You are working to solve a problem. Action steps are being outlined, commitments are being made (by you and for you). Agreement that the problem is correctly identified and understood – is completely glossed over. Your gut tells you that something is not quite right. This feels like you are embarking on a “rabbit hole adventure” that you may have been down before.
My example: some years ago I sat in a meeting with my peers, finalizing a sales forecast in some detail. We sold high-end capital equipment, with price tags that equated to long cycle lead times – both for financial planning on the part of the customers, and production cycles for our manufacturing group. Typical was 1 year, but timing often could stretch to two or more years when a particular product was part of a construction budget. There were several large competitors, and our current market share was in the low teens.
We presented our forecast, it got a brief review (read: the bottom line number was looked at) and we were told to go back and close a significant shortfall gap (somewhere around 15 to 20%)– and get that done in the next 2 hours… with details of how and with what products the gap would be closed!!
I understand the concept of stretch goals, and the need to make forecast adjustments to better fit externally driven needs (upper management, investors, the market). But if the original forecasts were data driven (as ours were) – from a sales process that had been well reviewed, and was proving to have a fairly high degree of predictability and accuracy – then exactly what were we stretching, other than the truth.
The requested process was painful, and de-energizing. We were making stuff up to satisfy a number target – and we had no idea why we were doing it, or what possible value we could be adding.
The problem that had been identified was a forecast shortfall to expected budget. But that was really just the identifiable symptom, not the underlying problem. In healthcare, you don’t treat the symptoms if you expect to get satisfactory results, you treat the disease. Understanding the “disease” can take some time, and the objective answer can be elusive. Or a combination of other elements. But success in the ultimate treatment depends on identifying the cause of the problem – not just the symptoms.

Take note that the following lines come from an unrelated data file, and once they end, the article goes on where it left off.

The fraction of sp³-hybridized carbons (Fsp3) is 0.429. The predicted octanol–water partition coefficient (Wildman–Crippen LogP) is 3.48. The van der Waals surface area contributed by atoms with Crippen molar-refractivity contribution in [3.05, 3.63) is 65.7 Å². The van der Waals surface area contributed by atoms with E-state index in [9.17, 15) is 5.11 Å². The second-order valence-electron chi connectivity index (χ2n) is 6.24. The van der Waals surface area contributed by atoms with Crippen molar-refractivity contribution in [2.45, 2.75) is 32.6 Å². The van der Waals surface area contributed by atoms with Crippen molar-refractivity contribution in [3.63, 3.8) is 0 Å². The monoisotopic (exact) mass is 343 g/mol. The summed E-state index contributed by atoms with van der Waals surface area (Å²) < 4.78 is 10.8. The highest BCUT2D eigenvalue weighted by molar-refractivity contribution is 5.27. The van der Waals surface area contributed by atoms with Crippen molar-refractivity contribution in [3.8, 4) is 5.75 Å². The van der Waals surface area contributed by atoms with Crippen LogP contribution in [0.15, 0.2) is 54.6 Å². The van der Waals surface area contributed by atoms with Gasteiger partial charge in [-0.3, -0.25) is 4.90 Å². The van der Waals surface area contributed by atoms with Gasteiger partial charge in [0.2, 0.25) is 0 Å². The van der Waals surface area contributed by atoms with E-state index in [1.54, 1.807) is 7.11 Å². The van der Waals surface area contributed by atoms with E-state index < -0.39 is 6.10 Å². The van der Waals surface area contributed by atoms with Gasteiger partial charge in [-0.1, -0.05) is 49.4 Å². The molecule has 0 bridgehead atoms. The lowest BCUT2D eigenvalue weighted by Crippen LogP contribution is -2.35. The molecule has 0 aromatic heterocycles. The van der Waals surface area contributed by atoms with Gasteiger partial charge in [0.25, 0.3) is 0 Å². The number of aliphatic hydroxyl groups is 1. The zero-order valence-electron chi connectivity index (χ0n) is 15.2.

We should have been asking questions like……
- Why were Sales of Products lower than expected or needed?
- based upon what measurable criteria?
- Why was our ASP low relative to list price?
- What was driving acceptance of our competitors’ products?
- Were our territory alignments satisfactory to meet/exceed customer needs.
- Did we have enough sales people to support our forecast (much less the expected sales budget number)?
- Did we need more clinical support personnel?
- Were there identifiable constraints in our sales process that we could look at addressing to improve sales / revenue flow?
- Were there product shortfalls – designs, bundles, positioning – that needed to be addressed?
- Where were we losing business or business opportunities (leakage), and what could we do to help close those leaks?
The new VP of Sales dutifully listed increased sales (units and average sale price) by product line, asked for “more” when we still came up short, and then turned around and asked for verbal commitment from each of us to the new number(s).
And we “missed” the number.
And we never got around to asking the questions we should have been asking in the first place.
Two years later, a new VP of Sales was on the scene, and the story continued. But now with a new group of managers. And the shaking heads of most of the salespeople who remained.